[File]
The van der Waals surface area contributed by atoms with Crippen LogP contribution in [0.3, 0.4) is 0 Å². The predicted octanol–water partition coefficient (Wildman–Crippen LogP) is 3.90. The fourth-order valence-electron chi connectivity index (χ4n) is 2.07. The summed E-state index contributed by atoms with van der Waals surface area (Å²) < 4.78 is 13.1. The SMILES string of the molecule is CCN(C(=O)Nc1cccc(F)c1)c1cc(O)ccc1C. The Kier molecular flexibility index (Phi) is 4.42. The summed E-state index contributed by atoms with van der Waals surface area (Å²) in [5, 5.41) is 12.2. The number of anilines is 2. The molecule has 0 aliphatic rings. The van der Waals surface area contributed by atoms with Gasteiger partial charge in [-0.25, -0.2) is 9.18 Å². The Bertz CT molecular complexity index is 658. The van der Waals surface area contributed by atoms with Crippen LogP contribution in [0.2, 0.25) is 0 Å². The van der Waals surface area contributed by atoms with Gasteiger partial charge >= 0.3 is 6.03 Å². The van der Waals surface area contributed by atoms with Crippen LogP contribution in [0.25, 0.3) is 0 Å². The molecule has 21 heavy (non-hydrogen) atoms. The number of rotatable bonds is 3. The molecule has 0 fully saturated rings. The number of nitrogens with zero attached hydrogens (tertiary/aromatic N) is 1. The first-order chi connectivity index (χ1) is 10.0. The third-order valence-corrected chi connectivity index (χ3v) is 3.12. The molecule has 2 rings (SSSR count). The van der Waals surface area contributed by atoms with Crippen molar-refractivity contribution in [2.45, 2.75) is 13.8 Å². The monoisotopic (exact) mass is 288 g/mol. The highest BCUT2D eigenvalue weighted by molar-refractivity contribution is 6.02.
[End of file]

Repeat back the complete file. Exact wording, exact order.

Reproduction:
The van der Waals surface area contributed by atoms with Crippen LogP contribution in [0.3, 0.4) is 0 Å². The predicted octanol–water partition coefficient (Wildman–Crippen LogP) is 3.90. The fourth-order valence-electron chi connectivity index (χ4n) is 2.07. The summed E-state index contributed by atoms with van der Waals surface area (Å²) < 4.78 is 13.1. The SMILES string of the molecule is CCN(C(=O)Nc1cccc(F)c1)c1cc(O)ccc1C. The Kier molecular flexibility index (Phi) is 4.42. The summed E-state index contributed by atoms with van der Waals surface area (Å²) in [5, 5.41) is 12.2. The number of anilines is 2. The molecule has 0 aliphatic rings. The van der Waals surface area contributed by atoms with Gasteiger partial charge in [-0.25, -0.2) is 9.18 Å². The Bertz CT molecular complexity index is 658. The van der Waals surface area contributed by atoms with Crippen LogP contribution in [0.2, 0.25) is 0 Å². The van der Waals surface area contributed by atoms with Gasteiger partial charge >= 0.3 is 6.03 Å². The van der Waals surface area contributed by atoms with Crippen LogP contribution in [0.25, 0.3) is 0 Å². The molecule has 21 heavy (non-hydrogen) atoms. The number of rotatable bonds is 3. The molecule has 0 fully saturated rings. The number of nitrogens with zero attached hydrogens (tertiary/aromatic N) is 1. The first-order chi connectivity index (χ1) is 10.0. The third-order valence-corrected chi connectivity index (χ3v) is 3.12. The molecule has 2 rings (SSSR count). The van der Waals surface area contributed by atoms with Crippen molar-refractivity contribution in [2.45, 2.75) is 13.8 Å². The monoisotopic (exact) mass is 288 g/mol. The highest BCUT2D eigenvalue weighted by molar-refractivity contribution is 6.02.